|Krueger-Mangold, J - MONTANA STATE UNIVERSITY|
|Engel, R - MONTANA STATE UNIVERSITY|
Submitted to: Society for Ecological Restoration Abstracts
Publication Type: Abstract Only
Publication Acceptance Date: September 1, 2003
Publication Date: November 19, 2003
Citation: Krueger-Mangold, J., Sheley, R.L., Svejcar, A.J., Engel, R. 2003. Using r* to quantify competition between two native species on semi-arid, western rangeland. 15th Annual International Conference of the Society for Ecological Restoration, November 19-23, 2003, Austin, Texas. WWW.SER.org/pdf/2003_abstracts_A-L.pdf. Interpretive Summary: It may be possible to develop a unit (R*) that can be used to compare the competitive ability of species by determining the lowest level of nitrogen in which they can maintain a population. This unit could also be used to predict the outcome of community dynamics, compare species for restoration, and assess the likelihood of invasion of areas based on nitrogen status. Our study showed that the R* for sunflower, a species generally present early after a disturbance, was higher than that of bluebunch wheatgrass, a species considered competitive that is present in many stable states. This provides initial evidence that R* may be used to predict and manipulate plant change during restoration.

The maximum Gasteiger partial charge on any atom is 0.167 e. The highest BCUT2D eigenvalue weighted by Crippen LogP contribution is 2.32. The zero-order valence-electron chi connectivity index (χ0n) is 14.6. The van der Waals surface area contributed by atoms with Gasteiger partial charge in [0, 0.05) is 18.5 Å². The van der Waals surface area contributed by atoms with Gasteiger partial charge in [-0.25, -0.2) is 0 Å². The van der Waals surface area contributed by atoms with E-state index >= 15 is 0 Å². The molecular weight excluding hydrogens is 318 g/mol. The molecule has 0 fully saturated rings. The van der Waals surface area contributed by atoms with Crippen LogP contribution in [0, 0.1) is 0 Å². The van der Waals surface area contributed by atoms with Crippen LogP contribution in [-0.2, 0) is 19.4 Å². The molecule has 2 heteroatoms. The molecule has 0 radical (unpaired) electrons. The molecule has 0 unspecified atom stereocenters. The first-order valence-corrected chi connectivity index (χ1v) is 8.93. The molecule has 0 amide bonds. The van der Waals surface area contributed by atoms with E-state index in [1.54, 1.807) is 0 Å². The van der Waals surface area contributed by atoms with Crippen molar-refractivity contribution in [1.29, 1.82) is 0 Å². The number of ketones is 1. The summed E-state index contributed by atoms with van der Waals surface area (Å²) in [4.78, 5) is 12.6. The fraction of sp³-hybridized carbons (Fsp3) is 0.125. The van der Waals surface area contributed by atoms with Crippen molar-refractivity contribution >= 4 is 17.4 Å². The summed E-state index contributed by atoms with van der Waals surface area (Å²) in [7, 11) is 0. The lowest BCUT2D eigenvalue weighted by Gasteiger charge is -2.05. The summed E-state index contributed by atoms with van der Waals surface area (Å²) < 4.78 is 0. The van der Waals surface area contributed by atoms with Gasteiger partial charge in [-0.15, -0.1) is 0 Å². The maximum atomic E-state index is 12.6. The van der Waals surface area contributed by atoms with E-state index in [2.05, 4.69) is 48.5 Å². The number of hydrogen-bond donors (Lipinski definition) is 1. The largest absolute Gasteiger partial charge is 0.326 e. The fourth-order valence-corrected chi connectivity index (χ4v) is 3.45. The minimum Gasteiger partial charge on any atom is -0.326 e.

Technical Abstract: R* has been proposed as a quantification of plant species' competitive ability. R* is the lowest level of a limited soil resource a population of plants requires to maintain itself. The species with the lowest R* dominates when soil resources are in limited supply. The objective of our research was to quantify R* for nitrogen (N) for two species native to western rangeland and use the R*s to predict the outcome of competition when the two species were grown in mixtures. We grew monocultures and mixtures of Helianthus annuus (annual sunflower) and Agropyron spicatum (bluebunch wheatgrass) in 15 cm x 15 cm x 38 cm pots filled with a field soil/sand mixture. Monocultures contained six plants per pot and mixtures contained three plants per pot of both species. Aboveground biomass was clipped, weighed, and analyzed for N content after three months. At the same time, soil was sampled and analyzed for nitrate (NO3-) and ammonium (NH4+). The study was repeated through three growth cycles to reduce available N to each species' R*. Soil NO3- was reduced to 0.6 mg N/kg soil in monocultures and mixtures of the two species. Biomass per annual sunflower plant decreased by about 90% while biomass per bluebunch wheatgrass plant decreased by about 30% when grown in monoculture. In mixtures, biomass per annual sunflower plant decreased by 90% while biomass per bluebunch wheatgrass plant increased by about 10%. According to soil NO3- and biomass values, we concluded that 0.6 mg N/kg soil was the R* for N for annual sunflower while the R* for N for bluebunch wheatgrass was lower. We believe R* and N availability may be used to predict and manipulate successional trajectories on restoration projects on semi-arid rangeland.